“I cook with wine, sometimes I even add it too the food.” — W.C. Fields
William Claude Dukenfield was born on this day in Darby, Pennsylvania, USA in 1880. Today is the 133rd anniversary of his birth.
His father, James, was an imigrant from Sheffield, England. He fought in the 72nd Pennsylvania Infantry in the American Civil War and was wounded in the war. His mother, Kate, who was of German ancestry, was 15 years younger than James. James was a clerk after the war. He sold vegetables and was a part time hotel-keeper when W.C. came along.
It is hard to tell the myth from reality in W.C. Fields’ youth. It depends on where you look. But he seems to have gone to school for about four years before joining his father in selling vegetables on a horse drawn cart. W.C. also worked in a department store and and oyster house. His relationship with his father, who was an alcholic, was not good.
At eleven, after many fights with his alcoholic father (who hit him on the head with a shovel), he ran away from home. [IMDB]
Fields told tales of living on the street, sleeping in a whole in the ground and stealing food and clothing to stay alive. In reality, though he did run away it was usually to his grandmothers and return home the next day.
His first regular job was delivering ice. By age thirteen he was a skilled pool player and juggler. …In 1893 he was employed as a juggler at Fortescue’s Pier, Atlantic City. When business was slow he pretended to drown in the ocean (management thought his fake rescue would draw customers). By nineteen he was billed as “The Distinguished Comedian” and began opening bank accounts in every city he played. [Ibid]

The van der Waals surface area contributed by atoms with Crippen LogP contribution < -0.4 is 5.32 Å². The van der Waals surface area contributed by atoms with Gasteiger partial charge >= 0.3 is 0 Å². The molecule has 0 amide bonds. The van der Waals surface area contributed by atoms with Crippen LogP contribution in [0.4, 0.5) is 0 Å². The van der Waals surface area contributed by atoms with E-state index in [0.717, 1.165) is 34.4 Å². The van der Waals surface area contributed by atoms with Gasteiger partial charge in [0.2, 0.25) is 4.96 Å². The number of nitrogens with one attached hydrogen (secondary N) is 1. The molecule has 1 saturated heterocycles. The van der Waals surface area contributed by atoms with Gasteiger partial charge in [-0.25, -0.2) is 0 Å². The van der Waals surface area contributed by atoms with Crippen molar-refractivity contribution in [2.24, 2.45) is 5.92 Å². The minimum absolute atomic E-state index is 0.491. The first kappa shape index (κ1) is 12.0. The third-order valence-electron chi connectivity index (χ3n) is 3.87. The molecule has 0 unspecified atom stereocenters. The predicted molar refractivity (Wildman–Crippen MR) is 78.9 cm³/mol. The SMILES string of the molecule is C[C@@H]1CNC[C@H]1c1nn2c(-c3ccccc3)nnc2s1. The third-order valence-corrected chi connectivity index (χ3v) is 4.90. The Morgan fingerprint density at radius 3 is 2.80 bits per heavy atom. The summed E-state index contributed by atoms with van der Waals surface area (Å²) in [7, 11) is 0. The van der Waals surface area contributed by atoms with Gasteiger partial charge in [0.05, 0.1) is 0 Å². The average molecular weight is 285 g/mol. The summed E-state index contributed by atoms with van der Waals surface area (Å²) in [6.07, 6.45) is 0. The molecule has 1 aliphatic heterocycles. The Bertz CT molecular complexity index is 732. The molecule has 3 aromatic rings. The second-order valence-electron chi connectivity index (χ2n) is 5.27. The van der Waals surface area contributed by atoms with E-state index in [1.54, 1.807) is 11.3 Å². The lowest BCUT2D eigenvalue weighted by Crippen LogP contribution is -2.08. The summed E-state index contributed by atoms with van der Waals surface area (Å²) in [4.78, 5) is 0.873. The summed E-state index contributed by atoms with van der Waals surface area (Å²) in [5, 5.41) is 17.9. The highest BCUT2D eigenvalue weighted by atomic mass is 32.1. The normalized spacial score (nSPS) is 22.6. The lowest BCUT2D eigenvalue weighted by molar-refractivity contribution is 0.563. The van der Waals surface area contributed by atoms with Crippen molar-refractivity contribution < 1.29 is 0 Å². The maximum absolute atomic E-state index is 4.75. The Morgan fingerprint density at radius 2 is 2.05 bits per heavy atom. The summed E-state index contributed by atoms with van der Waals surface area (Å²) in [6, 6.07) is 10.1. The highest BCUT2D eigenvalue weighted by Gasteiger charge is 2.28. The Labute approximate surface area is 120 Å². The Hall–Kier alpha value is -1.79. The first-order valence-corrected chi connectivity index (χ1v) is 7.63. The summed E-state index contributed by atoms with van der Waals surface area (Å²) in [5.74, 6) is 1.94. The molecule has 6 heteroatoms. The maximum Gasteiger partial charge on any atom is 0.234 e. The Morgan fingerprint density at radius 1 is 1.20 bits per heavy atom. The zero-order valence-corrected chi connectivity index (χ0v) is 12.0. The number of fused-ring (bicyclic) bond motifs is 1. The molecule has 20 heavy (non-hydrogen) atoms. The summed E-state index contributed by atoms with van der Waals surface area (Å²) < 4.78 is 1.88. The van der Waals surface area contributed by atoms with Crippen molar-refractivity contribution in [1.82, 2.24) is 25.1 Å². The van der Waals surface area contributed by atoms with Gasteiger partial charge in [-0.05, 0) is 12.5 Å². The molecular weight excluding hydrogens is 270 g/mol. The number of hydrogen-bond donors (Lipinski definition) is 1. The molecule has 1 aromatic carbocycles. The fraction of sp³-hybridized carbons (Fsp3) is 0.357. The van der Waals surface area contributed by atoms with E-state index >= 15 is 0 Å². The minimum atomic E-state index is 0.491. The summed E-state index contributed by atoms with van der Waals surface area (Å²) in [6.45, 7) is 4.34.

By 23 he was opening at the Palace in London and performing with Sarah Bernhardt at Buckingham Palace. Starting in 1915 he was in the Ziegfeld Follies for six years. 1915 was also his first movie, Pool Sharks. In 1923 he was in the musical Poppy. The play was made into a movie, Sally of the Sawdust in 1925 by legendary D.W. Griffith.
Here he is in the Diner Sketch from Never Give a Sucker an Even Break
Other film highlights include David Copperfield (1935), You Can’t Cheat an Honest Man (1939) , My Little Chickadee (1940) and Never Give a Sucker an Even Break (1941).
He made over 37 moves for Paramount before switching to Universal
W.C. Fields was an actor whose flawless timing and humorous cantankerousness made him one of America’s greatest comedians. [Biography]
He died in 1946 on Christmas Day from an alcohol-related stomach hemorrhage. He was 66 years old.
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